Xu Chen1,2, Barbara Lewis3, Amy Hansen3, Lisa Freebairn3, Jean Tkach1,2
1Radiology, Case Western Reserve University, Cleveland, OH, USA; 2Case Center For Imaging Research, CWRU, Cleveland, OH, USA; 3Communication Sciences, CWRU, Cleveland, OH, USA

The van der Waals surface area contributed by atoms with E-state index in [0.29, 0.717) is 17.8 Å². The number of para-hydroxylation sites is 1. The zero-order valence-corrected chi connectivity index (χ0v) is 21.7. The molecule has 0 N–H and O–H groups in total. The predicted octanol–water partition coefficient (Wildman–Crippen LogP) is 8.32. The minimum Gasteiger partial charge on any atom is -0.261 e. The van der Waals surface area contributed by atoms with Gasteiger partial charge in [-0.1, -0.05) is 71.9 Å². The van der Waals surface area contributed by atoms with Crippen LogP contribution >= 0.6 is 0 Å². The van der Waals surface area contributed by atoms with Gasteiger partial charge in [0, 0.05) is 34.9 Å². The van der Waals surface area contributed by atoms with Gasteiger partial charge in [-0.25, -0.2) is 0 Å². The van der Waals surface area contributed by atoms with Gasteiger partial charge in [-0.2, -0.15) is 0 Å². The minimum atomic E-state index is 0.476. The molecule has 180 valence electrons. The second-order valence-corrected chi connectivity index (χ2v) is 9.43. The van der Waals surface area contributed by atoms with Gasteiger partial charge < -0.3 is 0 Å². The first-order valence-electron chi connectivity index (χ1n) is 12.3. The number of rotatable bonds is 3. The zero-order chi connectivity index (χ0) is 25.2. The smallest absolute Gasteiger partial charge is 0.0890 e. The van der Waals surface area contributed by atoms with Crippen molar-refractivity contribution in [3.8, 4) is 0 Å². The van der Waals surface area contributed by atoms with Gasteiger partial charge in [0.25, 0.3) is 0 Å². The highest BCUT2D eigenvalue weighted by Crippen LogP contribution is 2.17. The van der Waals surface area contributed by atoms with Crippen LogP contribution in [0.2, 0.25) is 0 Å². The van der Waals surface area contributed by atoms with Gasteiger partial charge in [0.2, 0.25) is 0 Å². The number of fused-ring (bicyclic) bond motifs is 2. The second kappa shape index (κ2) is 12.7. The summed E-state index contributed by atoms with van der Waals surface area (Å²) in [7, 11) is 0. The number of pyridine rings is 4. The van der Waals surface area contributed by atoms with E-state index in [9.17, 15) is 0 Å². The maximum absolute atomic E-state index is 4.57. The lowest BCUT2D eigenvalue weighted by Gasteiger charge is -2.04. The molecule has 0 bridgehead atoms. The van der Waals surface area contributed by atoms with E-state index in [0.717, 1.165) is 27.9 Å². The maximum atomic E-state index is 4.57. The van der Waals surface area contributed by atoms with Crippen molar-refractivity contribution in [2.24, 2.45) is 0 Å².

Speech sound disorders (SSD) are the largest group of communication disorders observed in children requiring special education. However, the neurological origin of SSD has not been researched extensively. To investigate the neural substrate of SSD, we conducted an functional MRI study using the HUSH (Hemodynamics Unrelated to Sounds from Hardware) technique on 6 participants with SSD history in comparison to 9 age-matched controls during an overt non-word repetition task. Preliminary results demonstrate significant under- activation in Brocas area an area known to be crucial for speech production for the patient group, suggesting the critical role Brocas area plays in SSD.